If you’re a fan of Indian cuisine, you’ve gotta try roti prata the next time you’re in Singapore. This delicious flatbread is often served with mutton, fish, chicken or dhal curry and can be found at Indian Muslim stalls in coffee shops and hawker centers all over the city.

There are two basic types of roti prata you’ll find in Singapore: plain prata and prata with egg. But if you’re feeling adventurous, you can also try some of the more creative variations out there, like prata with onions,  cheese, mushrooms, bananas, or even chocolate and ice cream. Trust me, it’s a game changer.

But what exactly is roti prata? Well, it’s actually a type of bread that has its origins in India. It’s unclear exactly where it came from, but some people believe it’s of Punjabi origin because wheat dishes are so popular in that region, while others think it was introduced by Muslim conquerors who were skilled at making various types of bread. Regardless of its origins, roti prata has become a staple in Indian cuisine in Singapore.

So how is roti prata made? It’s actually pretty simple. All you need are flour, ghee or margarine, salt, and water. First, you mix the ingredients together to form a dough, then you knead it until it’s soft and pliable. After that, you let the dough rest for a bit before dividing it into smaller portions. This is an important step because it helps the dough become light and fluffy.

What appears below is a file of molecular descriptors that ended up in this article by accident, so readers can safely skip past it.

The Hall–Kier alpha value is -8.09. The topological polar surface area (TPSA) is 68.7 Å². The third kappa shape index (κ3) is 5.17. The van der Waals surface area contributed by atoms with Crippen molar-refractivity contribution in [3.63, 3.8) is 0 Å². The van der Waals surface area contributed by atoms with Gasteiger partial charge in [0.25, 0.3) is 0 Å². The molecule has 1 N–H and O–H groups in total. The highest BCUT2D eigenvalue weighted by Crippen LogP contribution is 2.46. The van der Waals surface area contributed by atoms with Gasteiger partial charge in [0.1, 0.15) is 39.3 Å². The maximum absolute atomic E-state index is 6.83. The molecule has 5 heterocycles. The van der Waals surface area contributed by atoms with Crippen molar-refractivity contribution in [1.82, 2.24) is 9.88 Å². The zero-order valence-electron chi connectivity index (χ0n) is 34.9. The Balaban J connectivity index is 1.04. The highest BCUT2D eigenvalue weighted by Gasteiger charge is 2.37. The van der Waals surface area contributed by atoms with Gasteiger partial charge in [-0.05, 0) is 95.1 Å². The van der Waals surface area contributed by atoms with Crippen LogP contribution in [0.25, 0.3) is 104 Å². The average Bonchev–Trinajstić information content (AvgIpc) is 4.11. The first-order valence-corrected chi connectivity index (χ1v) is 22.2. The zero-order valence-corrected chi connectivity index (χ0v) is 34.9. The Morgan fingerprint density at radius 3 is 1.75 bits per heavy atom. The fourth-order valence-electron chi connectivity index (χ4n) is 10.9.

Now comes the fun part: flipping the dough. This is where the real skill comes in. The prata uncle will grease his work table and hands with oil before taking a piece of the dough and stretching it out until it’s paper thin. It takes a lot of practice to get the technique down, but when it’s done right, it’s a thing of beauty (and also the source of many awesome tik tok videos). Once the dough is stretched out, it’s folded into a rectangle or circular shape and tossed onto the hot griddle. When dark brown “blisters” start to appear on the surface, you know the roti prata is cooked to perfection. The process of flipping and cooking the dough is considered an art form and requires skill and practice. A well-made roti prata SHOULD be crisp on the outside and soft on the inside (although there are variations).

Once served, the prata is traditionally eaten with the fingers, torn into bite-sized pieces and dipped in curry (or sugar, or *horrors* sugar AND curry) before being consumed.

Apparently we have many axe murderers amongst us

As self-proclaimed prata connoisseurs, we’ve scoured the city in search of the most delicious roti prata around. And we’ve finally narrowed it down to our top 5 picks. Get ready to sink your teeth into some seriously tasty Indian flatbread.

If you’re in the mood for some seriously crispy roti prata, you need to check out Mr and Mrs Mohgan’s Super Crispy Roti Prata near Joo Chiat. This small coffee shop used to be run by the dynamic duo of Mr and Mrs Mohgan, who have been perfecting the art of prata-making for over 30 years. As the name suggests, they have some of the freshest and most crispy prata you’ll find in Singapore. But be warned, this place is so popular that we have heard of queues of up to two hours to get your hands on a serving (which in Singapore logic means that it must be good). The coffee shop itself has a rustic vibe that only adds to the excitement of eating prata there. And with three types of curry to choose from – mutton, fish, and dhal – you can’t go wrong. So if you’re in the east and craving some seriously crispy, delicious prata, you know where to go.